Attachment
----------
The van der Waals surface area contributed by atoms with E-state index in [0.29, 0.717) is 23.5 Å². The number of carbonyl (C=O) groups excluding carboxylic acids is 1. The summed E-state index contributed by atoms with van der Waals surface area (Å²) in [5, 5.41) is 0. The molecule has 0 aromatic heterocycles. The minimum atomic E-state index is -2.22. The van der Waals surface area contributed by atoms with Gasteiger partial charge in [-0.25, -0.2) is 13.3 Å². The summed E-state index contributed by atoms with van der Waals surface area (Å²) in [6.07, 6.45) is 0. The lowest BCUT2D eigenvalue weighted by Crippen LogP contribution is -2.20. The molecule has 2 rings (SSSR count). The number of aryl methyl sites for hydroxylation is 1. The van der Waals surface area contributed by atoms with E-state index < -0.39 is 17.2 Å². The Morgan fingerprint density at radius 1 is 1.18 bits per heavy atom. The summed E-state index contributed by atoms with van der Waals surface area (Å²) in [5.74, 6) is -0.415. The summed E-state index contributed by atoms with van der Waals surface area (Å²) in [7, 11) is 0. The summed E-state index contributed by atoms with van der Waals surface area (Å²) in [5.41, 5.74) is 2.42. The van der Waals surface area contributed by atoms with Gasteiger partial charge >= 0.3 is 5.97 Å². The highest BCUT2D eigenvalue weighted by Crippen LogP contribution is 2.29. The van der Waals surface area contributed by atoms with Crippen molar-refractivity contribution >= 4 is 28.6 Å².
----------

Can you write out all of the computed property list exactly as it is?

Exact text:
The van der Waals surface area contributed by atoms with E-state index in [0.29, 0.717) is 23.5 Å². The number of carbonyl (C=O) groups excluding carboxylic acids is 1. The summed E-state index contributed by atoms with van der Waals surface area (Å²) in [5, 5.41) is 0. The molecule has 0 aromatic heterocycles. The minimum atomic E-state index is -2.22. The van der Waals surface area contributed by atoms with Gasteiger partial charge in [-0.25, -0.2) is 13.3 Å². The summed E-state index contributed by atoms with van der Waals surface area (Å²) in [6.07, 6.45) is 0. The lowest BCUT2D eigenvalue weighted by Crippen LogP contribution is -2.20. The molecule has 2 rings (SSSR count). The number of aryl methyl sites for hydroxylation is 1. The van der Waals surface area contributed by atoms with E-state index < -0.39 is 17.2 Å². The Morgan fingerprint density at radius 1 is 1.18 bits per heavy atom. The summed E-state index contributed by atoms with van der Waals surface area (Å²) in [5.74, 6) is -0.415. The summed E-state index contributed by atoms with van der Waals surface area (Å²) in [7, 11) is 0. The summed E-state index contributed by atoms with van der Waals surface area (Å²) in [5.41, 5.74) is 2.42. The van der Waals surface area contributed by atoms with Gasteiger partial charge >= 0.3 is 5.97 Å². The highest BCUT2D eigenvalue weighted by Crippen LogP contribution is 2.29. The van der Waals surface area contributed by atoms with Crippen molar-refractivity contribution >= 4 is 28.6 Å².